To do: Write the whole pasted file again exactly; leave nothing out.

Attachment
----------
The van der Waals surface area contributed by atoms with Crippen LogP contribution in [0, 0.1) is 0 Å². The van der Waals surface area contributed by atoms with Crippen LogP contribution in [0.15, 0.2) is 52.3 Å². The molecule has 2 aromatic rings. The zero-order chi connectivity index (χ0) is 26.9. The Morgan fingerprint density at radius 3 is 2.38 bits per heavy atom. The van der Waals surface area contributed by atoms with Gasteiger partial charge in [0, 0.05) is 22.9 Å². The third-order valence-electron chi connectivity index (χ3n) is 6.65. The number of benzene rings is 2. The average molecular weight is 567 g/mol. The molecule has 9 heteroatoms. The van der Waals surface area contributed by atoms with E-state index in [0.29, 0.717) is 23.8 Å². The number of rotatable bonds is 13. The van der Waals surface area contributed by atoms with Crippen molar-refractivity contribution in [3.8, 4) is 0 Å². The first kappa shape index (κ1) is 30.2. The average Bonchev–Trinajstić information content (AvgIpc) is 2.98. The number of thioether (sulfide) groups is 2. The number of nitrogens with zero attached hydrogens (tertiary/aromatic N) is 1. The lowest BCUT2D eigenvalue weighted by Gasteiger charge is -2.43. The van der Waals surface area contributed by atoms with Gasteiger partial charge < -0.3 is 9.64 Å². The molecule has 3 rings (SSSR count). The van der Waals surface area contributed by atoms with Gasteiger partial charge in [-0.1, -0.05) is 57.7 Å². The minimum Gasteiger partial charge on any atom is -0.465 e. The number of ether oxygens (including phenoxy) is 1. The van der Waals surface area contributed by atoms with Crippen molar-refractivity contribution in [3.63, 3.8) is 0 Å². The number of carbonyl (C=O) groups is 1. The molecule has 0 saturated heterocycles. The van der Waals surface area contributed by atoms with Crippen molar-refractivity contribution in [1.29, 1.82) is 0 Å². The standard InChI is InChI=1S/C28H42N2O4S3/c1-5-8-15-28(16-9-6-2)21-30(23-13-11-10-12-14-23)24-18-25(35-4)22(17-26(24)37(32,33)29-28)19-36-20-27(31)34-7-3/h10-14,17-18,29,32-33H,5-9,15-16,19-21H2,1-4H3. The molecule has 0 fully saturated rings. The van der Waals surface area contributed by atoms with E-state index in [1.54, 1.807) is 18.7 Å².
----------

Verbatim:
The van der Waals surface area contributed by atoms with Crippen LogP contribution in [0, 0.1) is 0 Å². The van der Waals surface area contributed by atoms with Crippen LogP contribution in [0.15, 0.2) is 52.3 Å². The molecule has 2 aromatic rings. The zero-order chi connectivity index (χ0) is 26.9. The Morgan fingerprint density at radius 3 is 2.38 bits per heavy atom. The van der Waals surface area contributed by atoms with Gasteiger partial charge in [0, 0.05) is 22.9 Å². The third-order valence-electron chi connectivity index (χ3n) is 6.65. The number of benzene rings is 2. The average molecular weight is 567 g/mol. The molecule has 9 heteroatoms. The van der Waals surface area contributed by atoms with E-state index in [0.29, 0.717) is 23.8 Å². The number of rotatable bonds is 13. The van der Waals surface area contributed by atoms with Crippen molar-refractivity contribution in [3.8, 4) is 0 Å². The first kappa shape index (κ1) is 30.2. The average Bonchev–Trinajstić information content (AvgIpc) is 2.98. The number of thioether (sulfide) groups is 2. The number of nitrogens with zero attached hydrogens (tertiary/aromatic N) is 1. The lowest BCUT2D eigenvalue weighted by Gasteiger charge is -2.43. The van der Waals surface area contributed by atoms with Gasteiger partial charge < -0.3 is 9.64 Å². The molecule has 3 rings (SSSR count). The van der Waals surface area contributed by atoms with Gasteiger partial charge in [-0.1, -0.05) is 57.7 Å². The minimum Gasteiger partial charge on any atom is -0.465 e. The number of ether oxygens (including phenoxy) is 1. The van der Waals surface area contributed by atoms with Crippen molar-refractivity contribution in [3.63, 3.8) is 0 Å². The number of carbonyl (C=O) groups is 1. The molecule has 0 saturated heterocycles. The van der Waals surface area contributed by atoms with Crippen molar-refractivity contribution in [1.29, 1.82) is 0 Å². The standard InChI is InChI=1S/C28H42N2O4S3/c1-5-8-15-28(16-9-6-2)21-30(23-13-11-10-12-14-23)24-18-25(35-4)22(17-26(24)37(32,33)29-28)19-36-20-27(31)34-7-3/h10-14,17-18,29,32-33H,5-9,15-16,19-21H2,1-4H3. The molecule has 0 fully saturated rings. The van der Waals surface area contributed by atoms with E-state index in [1.54, 1.807) is 18.7 Å².